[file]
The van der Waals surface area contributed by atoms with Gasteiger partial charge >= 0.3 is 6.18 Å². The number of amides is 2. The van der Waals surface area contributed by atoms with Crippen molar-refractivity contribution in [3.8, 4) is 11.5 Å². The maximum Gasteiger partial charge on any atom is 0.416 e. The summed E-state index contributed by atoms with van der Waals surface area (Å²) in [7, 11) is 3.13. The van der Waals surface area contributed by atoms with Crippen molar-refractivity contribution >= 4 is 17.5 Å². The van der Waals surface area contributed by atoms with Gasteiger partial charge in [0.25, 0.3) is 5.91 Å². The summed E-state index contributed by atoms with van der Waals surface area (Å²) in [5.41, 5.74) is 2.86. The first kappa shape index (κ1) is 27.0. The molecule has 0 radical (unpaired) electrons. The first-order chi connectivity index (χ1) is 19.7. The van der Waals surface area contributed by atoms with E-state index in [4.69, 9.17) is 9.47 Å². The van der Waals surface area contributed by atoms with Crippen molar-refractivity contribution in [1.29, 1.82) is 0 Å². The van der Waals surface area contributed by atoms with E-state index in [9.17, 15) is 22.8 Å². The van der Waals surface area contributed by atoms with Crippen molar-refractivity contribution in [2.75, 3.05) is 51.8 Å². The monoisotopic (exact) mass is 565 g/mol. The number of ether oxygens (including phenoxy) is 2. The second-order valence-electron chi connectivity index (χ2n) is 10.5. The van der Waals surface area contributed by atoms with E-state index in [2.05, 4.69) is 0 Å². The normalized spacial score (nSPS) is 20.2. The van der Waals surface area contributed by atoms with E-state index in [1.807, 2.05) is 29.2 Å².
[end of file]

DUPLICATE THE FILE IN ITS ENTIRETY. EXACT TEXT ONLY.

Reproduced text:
The van der Waals surface area contributed by atoms with Gasteiger partial charge >= 0.3 is 6.18 Å². The number of amides is 2. The van der Waals surface area contributed by atoms with Crippen molar-refractivity contribution in [3.8, 4) is 11.5 Å². The maximum Gasteiger partial charge on any atom is 0.416 e. The summed E-state index contributed by atoms with van der Waals surface area (Å²) in [7, 11) is 3.13. The van der Waals surface area contributed by atoms with Crippen molar-refractivity contribution >= 4 is 17.5 Å². The van der Waals surface area contributed by atoms with Gasteiger partial charge in [0.25, 0.3) is 5.91 Å². The summed E-state index contributed by atoms with van der Waals surface area (Å²) in [5.41, 5.74) is 2.86. The first kappa shape index (κ1) is 27.0. The molecule has 0 radical (unpaired) electrons. The first-order chi connectivity index (χ1) is 19.7. The van der Waals surface area contributed by atoms with E-state index in [4.69, 9.17) is 9.47 Å². The van der Waals surface area contributed by atoms with Crippen molar-refractivity contribution in [1.29, 1.82) is 0 Å². The van der Waals surface area contributed by atoms with E-state index in [9.17, 15) is 22.8 Å². The van der Waals surface area contributed by atoms with Crippen molar-refractivity contribution in [2.75, 3.05) is 51.8 Å². The monoisotopic (exact) mass is 565 g/mol. The number of ether oxygens (including phenoxy) is 2. The second-order valence-electron chi connectivity index (χ2n) is 10.5. The van der Waals surface area contributed by atoms with E-state index in [2.05, 4.69) is 0 Å². The normalized spacial score (nSPS) is 20.2. The van der Waals surface area contributed by atoms with E-state index in [1.807, 2.05) is 29.2 Å².